In the past five years, in order to protect the environment, California has shut down 9,000 MW of natural gas capacity – enough to power 6.8 million homes

By Daniel Alman (aka Dan from Squirrel Hill)

August 23, 2020

In the past five years, in order to protect the environment, California has shut down 9,000 MW of natural gas capacity – enough to power 6.8 million homes.

I can understand shutting down the natural gas plants – if they were being replaced by new nuclear plants.

But instead of building new nuclear plants, California has been shutting down its already existing nuclear plants, and is planning to close the very last last one in 2025.

Solar power doesn’t work when the sun isn’t shining.

Wind power doesn’t work when the wind isn’t blowing.

Anyone in California who opposes both fossil fuels and nuclear power, but also complains about electricity blackouts, is a hypocrite.

August 23, 2020. Tags: , , , , , , , , , , . Environmentalism, Nuclear power. 3 comments.

Save the World with Nuclear Power – Leslie Dewan – TEDxUniversityofRochester

https://www.youtube.com/watch?v=DoAcntoAVXE

December 14, 2019. Tags: , , , , , , , , , . Environmentalism, Nuclear power, Science, Technology. Leave a comment.

TED Talk: Michael Shellenberger explains why he switched from being anti-nuclear power to pro-nuclear power

https://www.youtube.com/watch?v=ciStnd9Y2ak

September 14, 2019. Tags: , , , , , , , . Environmentalism, Nuclear power, Science, Technology. Leave a comment.

TEDx Talk: Michael Shellenberger explains why nuclear power is cleaner, safer, cheaper, more reliable, and more environmentally friendly than solar power and wind power

This 18 minute TEDx Talk by Michael Shellenberger is one of the best pro-nuclear power, anti-solar power, anti-wind power arguments that I have ever heard.

He cites a huge number of statistics to show that compared to solar power and wind power, nuclear power is far better for the environment, far cleaner, far better for animals, far safer for humans, far more reliable, far cheaper, and has a far smaller environmental footprint.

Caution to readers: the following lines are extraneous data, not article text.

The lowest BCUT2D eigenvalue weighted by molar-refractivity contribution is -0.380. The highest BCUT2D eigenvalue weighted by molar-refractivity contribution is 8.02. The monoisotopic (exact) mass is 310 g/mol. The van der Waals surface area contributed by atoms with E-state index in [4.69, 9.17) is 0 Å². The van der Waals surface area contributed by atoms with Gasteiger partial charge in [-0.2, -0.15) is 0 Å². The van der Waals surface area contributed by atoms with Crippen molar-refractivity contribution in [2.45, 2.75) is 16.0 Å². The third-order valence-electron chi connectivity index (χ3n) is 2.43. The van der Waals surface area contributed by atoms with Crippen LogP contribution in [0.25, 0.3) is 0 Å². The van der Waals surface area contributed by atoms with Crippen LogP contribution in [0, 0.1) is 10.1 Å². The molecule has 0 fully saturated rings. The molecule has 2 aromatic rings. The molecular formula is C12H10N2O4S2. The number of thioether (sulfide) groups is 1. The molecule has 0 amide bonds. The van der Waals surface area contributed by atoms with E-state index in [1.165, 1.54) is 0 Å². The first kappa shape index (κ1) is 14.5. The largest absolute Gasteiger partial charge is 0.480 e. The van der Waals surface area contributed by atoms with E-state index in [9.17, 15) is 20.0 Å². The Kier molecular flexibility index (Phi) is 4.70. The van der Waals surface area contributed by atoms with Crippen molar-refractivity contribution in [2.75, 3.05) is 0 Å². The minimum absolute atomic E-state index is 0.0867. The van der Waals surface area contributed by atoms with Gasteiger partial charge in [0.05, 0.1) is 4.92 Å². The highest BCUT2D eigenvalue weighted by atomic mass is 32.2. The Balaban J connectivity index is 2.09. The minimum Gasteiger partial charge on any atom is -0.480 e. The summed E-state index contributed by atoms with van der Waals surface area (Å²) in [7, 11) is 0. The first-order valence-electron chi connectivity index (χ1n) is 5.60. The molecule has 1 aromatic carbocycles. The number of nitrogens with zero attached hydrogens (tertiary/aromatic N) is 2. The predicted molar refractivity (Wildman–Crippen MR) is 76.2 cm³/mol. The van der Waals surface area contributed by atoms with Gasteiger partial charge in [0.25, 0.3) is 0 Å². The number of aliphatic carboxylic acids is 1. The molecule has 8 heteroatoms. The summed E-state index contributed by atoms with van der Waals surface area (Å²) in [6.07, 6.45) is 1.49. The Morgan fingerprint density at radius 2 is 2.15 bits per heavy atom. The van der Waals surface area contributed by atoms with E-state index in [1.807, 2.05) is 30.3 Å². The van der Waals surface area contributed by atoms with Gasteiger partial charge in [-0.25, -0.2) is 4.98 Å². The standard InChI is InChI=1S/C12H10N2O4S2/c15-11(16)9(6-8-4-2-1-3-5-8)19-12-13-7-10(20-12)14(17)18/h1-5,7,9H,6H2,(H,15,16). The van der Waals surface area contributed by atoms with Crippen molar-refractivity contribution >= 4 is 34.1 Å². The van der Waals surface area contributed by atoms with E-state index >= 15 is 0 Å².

https://www.youtube.com/watch?v=N-yALPEpV4w

March 14, 2019. Tags: , , , , , , , , , . Environmentalism, Nuclear power. 2 comments.

Vermont just replaced its only only nuclear reactor (which had accounted for 71.8% of the state’s electricity production) with fossil fuels obtained from fracking

For the past 42 years, Vermont’s only nuclear power plant was responsible for 71.8% of the state’s electricity production. This huge amount of electricity was generated by a single nuclear reactor.

Vermont has just shut down this reactor.

The replacement energy source for this shut down reactor is shale gas, a fossil fuel whose combustion causes global warming, and which is obtained from fracking.

And all this time, I had thought that liberals in Vermont were against fossil fuels, fracking, and global warming.

Meanwhile, France, which gets 80% of its electricity from nuclear power, has the cleanest air in the industrialized world, and the cheapest electricity in Europe.

There are new nuclear power plants currently under construction in the U.S., but all of them are in Georgia, South Carolina, and Tennessee, which are not exactly thought of as bastions of liberalism and environmentalism.

 

 

February 1, 2015. Tags: , , , , , , , , , . Environmentalism, Nuclear power, Politics. 23 comments.

The world’s supply of resources is getting bigger, not smaller

According to the laws of physics, the total quantity of mass and energy is fixed. Therefore, we cannot “create” new mass or energy, and we cannot “use up” the mass and energy that we already have.

But there is something else that we can do – we can invent, build, and use technology to increase our standard of living. For example, petroleum was worthless until someone with a brain invented a way to use it, at which point the petroleum became a valuable resource. Likewise, today we take rocks that used to be worthless, and turn them into computer chips that are worth trillions of dollars.
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July 5, 2012. Tags: , , , , , , , , , , , , , , . Desalination, Economics, Environmentalism, Nuclear power, Overpopulation, Politics, Science, Technology. 11 comments.

Germany replaces nuclear power with coal power, at insistence of environmentalists

In recent years, the environmental movement in Germany has persuaded the country to shut down one third if its nuclear power generating capacity.

Of that shut down nuclear capacity, more than 80% of it has been replaced with fossil fuels.
(more…)

July 5, 2012. Tags: , , , , , , , , , . Environmentalism, Nuclear power, Politics, Science, Technology. 1 comment.